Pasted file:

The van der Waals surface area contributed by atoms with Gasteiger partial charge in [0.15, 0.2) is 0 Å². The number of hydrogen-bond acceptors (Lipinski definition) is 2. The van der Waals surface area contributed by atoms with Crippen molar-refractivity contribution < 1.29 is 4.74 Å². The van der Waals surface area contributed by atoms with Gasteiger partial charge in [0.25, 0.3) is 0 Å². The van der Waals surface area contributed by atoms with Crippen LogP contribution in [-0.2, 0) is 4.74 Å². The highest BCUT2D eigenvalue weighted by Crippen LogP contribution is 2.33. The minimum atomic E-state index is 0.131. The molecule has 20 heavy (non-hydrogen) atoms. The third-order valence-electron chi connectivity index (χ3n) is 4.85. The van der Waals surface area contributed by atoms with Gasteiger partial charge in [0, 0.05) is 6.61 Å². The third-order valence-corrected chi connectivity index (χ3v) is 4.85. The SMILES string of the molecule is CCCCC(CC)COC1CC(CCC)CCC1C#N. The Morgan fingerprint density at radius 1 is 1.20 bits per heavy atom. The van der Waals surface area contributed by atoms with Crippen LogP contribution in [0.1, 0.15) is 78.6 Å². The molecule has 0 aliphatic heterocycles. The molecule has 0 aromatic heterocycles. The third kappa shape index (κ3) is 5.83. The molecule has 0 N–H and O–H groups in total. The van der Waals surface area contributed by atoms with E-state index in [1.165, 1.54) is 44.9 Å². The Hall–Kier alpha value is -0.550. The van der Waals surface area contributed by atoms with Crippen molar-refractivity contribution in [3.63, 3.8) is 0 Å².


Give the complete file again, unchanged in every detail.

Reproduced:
The van der Waals surface area contributed by atoms with Gasteiger partial charge in [0.15, 0.2) is 0 Å². The number of hydrogen-bond acceptors (Lipinski definition) is 2. The van der Waals surface area contributed by atoms with Crippen molar-refractivity contribution < 1.29 is 4.74 Å². The van der Waals surface area contributed by atoms with Gasteiger partial charge in [0.25, 0.3) is 0 Å². The van der Waals surface area contributed by atoms with Crippen LogP contribution in [-0.2, 0) is 4.74 Å². The highest BCUT2D eigenvalue weighted by Crippen LogP contribution is 2.33. The minimum atomic E-state index is 0.131. The molecule has 20 heavy (non-hydrogen) atoms. The third-order valence-electron chi connectivity index (χ3n) is 4.85. The van der Waals surface area contributed by atoms with Gasteiger partial charge in [0, 0.05) is 6.61 Å². The third-order valence-corrected chi connectivity index (χ3v) is 4.85. The SMILES string of the molecule is CCCCC(CC)COC1CC(CCC)CCC1C#N. The Morgan fingerprint density at radius 1 is 1.20 bits per heavy atom. The van der Waals surface area contributed by atoms with Crippen LogP contribution in [0.1, 0.15) is 78.6 Å². The molecule has 0 aliphatic heterocycles. The molecule has 0 aromatic heterocycles. The third kappa shape index (κ3) is 5.83. The molecule has 0 N–H and O–H groups in total. The van der Waals surface area contributed by atoms with E-state index in [1.165, 1.54) is 44.9 Å². The Hall–Kier alpha value is -0.550. The van der Waals surface area contributed by atoms with Crippen molar-refractivity contribution in [3.63, 3.8) is 0 Å².